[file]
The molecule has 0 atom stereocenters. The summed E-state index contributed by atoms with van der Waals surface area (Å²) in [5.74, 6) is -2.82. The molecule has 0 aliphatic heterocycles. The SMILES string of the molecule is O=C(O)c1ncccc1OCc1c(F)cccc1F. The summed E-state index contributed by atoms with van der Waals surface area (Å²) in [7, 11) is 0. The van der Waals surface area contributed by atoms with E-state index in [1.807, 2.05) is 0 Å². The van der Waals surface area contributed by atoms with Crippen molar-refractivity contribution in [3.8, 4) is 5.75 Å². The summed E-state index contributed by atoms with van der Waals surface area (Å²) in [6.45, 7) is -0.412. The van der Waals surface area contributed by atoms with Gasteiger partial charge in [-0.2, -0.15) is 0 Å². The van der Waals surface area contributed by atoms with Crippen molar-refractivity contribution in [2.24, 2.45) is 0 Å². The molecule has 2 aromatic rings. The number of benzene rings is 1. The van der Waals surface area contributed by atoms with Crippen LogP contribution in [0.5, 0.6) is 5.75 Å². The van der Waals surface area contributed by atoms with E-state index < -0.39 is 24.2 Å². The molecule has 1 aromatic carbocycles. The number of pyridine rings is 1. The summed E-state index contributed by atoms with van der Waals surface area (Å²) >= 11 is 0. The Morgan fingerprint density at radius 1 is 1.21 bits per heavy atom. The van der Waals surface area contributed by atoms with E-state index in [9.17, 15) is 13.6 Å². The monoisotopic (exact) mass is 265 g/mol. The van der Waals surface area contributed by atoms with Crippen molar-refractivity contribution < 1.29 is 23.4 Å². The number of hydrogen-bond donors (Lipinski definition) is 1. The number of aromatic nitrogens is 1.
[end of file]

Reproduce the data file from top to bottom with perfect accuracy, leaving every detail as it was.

The molecule has 0 atom stereocenters. The summed E-state index contributed by atoms with van der Waals surface area (Å²) in [5.74, 6) is -2.82. The molecule has 0 aliphatic heterocycles. The SMILES string of the molecule is O=C(O)c1ncccc1OCc1c(F)cccc1F. The summed E-state index contributed by atoms with van der Waals surface area (Å²) in [7, 11) is 0. The van der Waals surface area contributed by atoms with E-state index in [1.807, 2.05) is 0 Å². The van der Waals surface area contributed by atoms with Crippen molar-refractivity contribution in [3.8, 4) is 5.75 Å². The summed E-state index contributed by atoms with van der Waals surface area (Å²) in [6.45, 7) is -0.412. The van der Waals surface area contributed by atoms with Gasteiger partial charge in [-0.2, -0.15) is 0 Å². The van der Waals surface area contributed by atoms with Crippen molar-refractivity contribution in [2.24, 2.45) is 0 Å². The molecule has 2 aromatic rings. The number of benzene rings is 1. The van der Waals surface area contributed by atoms with Crippen LogP contribution in [0.5, 0.6) is 5.75 Å². The van der Waals surface area contributed by atoms with E-state index < -0.39 is 24.2 Å². The molecule has 1 aromatic carbocycles. The number of pyridine rings is 1. The summed E-state index contributed by atoms with van der Waals surface area (Å²) >= 11 is 0. The Morgan fingerprint density at radius 1 is 1.21 bits per heavy atom. The van der Waals surface area contributed by atoms with E-state index in [9.17, 15) is 13.6 Å². The monoisotopic (exact) mass is 265 g/mol. The van der Waals surface area contributed by atoms with Crippen molar-refractivity contribution < 1.29 is 23.4 Å². The number of hydrogen-bond donors (Lipinski definition) is 1. The number of aromatic nitrogens is 1.